Pesticide Contamination By Audrey & Brett

What is Pesticide Contamination?

Pesticides are used to kill bugs that are harmful to the crops. Doing so increases the crop yield but also has negative impacts to the environment. When the pesticides are washed away into the soil and surrounding areas, it pollutes ground water. The groundwater rushes into lakes and rivers which impairs the quality of drinking water and depletes nutrients in the soil.


Pesticides are toxic chemicals that are intentionally released in the environment to kill insects and other organisms that affect agricultural practices. These toxins are used everywhere from suburban neighborhoods to commercial farms. The main cause though, is with big industrial farms. Acres of fields are crop dusted with pesticides every day. Yet, the problem does not stop there; the same toxic chemicals are found in everyday home cleaning products.

Environmental Impact

Over time, pesticide contamination can cause detrimental impacts to the environment. Humans are one of many species who have experienced these effects first hand. For example, because of the extensive use of pesticides in Uzbekistan during the soviet era, from the the 1940s to 1990s, people are continuously facing illness as a result. People have reported allergies, digestive track issues, headaches, and sensitivities to their skin. Also diseases such as anemia, hepatitis, cirrhosis of the liver have been reported. Pesticides have also been linked to causing cancer. Some pesticides mimic hormones, such as endocrine and disrupt balance in ecosystem. Animals such as frogs, polar bears, fish, and panthers have been found in the wild with deformed reproductive organs.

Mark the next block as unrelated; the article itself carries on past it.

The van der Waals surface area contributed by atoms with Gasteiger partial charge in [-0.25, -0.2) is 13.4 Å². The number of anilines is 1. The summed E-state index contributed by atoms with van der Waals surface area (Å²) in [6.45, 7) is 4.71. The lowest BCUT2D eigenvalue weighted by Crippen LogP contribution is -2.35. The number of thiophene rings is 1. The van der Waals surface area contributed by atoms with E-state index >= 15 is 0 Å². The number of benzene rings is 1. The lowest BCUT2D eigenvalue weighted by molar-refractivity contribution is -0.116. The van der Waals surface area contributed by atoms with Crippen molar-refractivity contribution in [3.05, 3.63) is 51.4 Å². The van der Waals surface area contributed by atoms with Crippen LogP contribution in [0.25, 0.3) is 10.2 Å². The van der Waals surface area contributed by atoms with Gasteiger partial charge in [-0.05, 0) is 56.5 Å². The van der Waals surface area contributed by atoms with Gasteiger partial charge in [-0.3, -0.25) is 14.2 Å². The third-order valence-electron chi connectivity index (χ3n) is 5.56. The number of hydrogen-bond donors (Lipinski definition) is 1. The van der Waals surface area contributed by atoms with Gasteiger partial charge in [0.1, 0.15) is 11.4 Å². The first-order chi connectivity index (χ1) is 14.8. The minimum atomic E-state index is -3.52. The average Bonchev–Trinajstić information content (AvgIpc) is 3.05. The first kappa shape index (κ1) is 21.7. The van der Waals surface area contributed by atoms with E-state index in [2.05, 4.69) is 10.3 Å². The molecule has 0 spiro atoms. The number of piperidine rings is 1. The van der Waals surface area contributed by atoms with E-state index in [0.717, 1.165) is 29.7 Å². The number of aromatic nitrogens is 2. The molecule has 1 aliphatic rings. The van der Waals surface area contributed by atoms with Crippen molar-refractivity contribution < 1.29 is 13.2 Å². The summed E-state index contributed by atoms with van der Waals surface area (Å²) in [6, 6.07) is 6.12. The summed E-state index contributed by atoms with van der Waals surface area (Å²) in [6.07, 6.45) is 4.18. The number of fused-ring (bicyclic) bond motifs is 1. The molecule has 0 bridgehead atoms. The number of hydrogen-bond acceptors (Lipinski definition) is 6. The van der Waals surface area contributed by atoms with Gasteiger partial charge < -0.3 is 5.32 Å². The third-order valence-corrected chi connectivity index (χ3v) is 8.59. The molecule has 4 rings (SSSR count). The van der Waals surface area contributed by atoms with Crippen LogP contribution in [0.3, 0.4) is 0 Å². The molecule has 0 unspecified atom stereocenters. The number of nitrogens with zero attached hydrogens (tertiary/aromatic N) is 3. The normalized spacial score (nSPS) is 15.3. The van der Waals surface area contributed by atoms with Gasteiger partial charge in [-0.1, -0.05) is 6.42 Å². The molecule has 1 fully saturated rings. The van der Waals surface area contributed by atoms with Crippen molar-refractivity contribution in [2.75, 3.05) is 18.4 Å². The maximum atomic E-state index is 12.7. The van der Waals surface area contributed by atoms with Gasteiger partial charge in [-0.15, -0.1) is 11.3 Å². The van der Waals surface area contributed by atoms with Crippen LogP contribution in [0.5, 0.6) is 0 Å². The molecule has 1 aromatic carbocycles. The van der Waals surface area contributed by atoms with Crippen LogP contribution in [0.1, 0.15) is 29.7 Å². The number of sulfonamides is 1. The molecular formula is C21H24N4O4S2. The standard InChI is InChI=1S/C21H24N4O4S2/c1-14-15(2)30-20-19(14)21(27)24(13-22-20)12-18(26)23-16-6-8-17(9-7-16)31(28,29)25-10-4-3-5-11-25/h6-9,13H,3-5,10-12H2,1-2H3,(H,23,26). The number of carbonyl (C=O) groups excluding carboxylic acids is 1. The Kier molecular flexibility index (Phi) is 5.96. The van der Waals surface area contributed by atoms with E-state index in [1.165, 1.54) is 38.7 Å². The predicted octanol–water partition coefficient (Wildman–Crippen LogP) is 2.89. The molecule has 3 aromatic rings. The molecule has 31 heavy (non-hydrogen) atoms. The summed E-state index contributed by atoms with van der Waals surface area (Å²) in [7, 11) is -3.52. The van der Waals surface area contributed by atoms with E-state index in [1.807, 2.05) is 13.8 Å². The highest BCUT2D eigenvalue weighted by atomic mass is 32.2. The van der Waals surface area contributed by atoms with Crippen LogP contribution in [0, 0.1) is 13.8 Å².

The best solution to the problem with pesticide contamination would be to cease use of pesticides all together. For many reasons, that will not happen. A more feasible approach to solving this problem is to control pesticide use. This can be done by targeting the specific areas where pesticides are needed and only using them there instead of dispersing them over a wide area of land. Another way to halt pesticide contamination and further it from destroying the environment is to suspend irrigation for a few days after the pesticides have been sprayed. This will help in keeping the pesticides from spreading to surrounding areas and contaminating ground water. Keeping records of the quantity and frequency of pesticide use will aid in avoiding overuse of them. At home, people can help by using natural, non-toxic products. Overall, reducing the usage of pesticides will prevent future problems with the environment and natural disasters.

Sources Used

Works Cited

"Impats of Pesticides on Wild Life." Beyond Pesticides, Accessed 11 Apr. 2017.

"Pesticides and Groundwater: A Guide for the Pesticide User." Pesticide Safety Education Program, Cornell University, 2012, Accessed 10 Apr. 2017.

"Pesticides in groundwater." USGS, Accessed 12 Apr. 2017.

"The Problem with Pesticides." Toxins Action Center, Toxins Actionn Center, 2015, Accessed 10 Apr. 2017.

"Uzbekistan: Soviet Pesticides Leave Bitter Legacy." Institute for War and Peace,


Created with images by mlcombs - "cotton field agriculture" • Pexels - "animal cold fur" • LEGADEMA pictures - "Panther" • WikiImages - "finger coral tree frog running frog frog"

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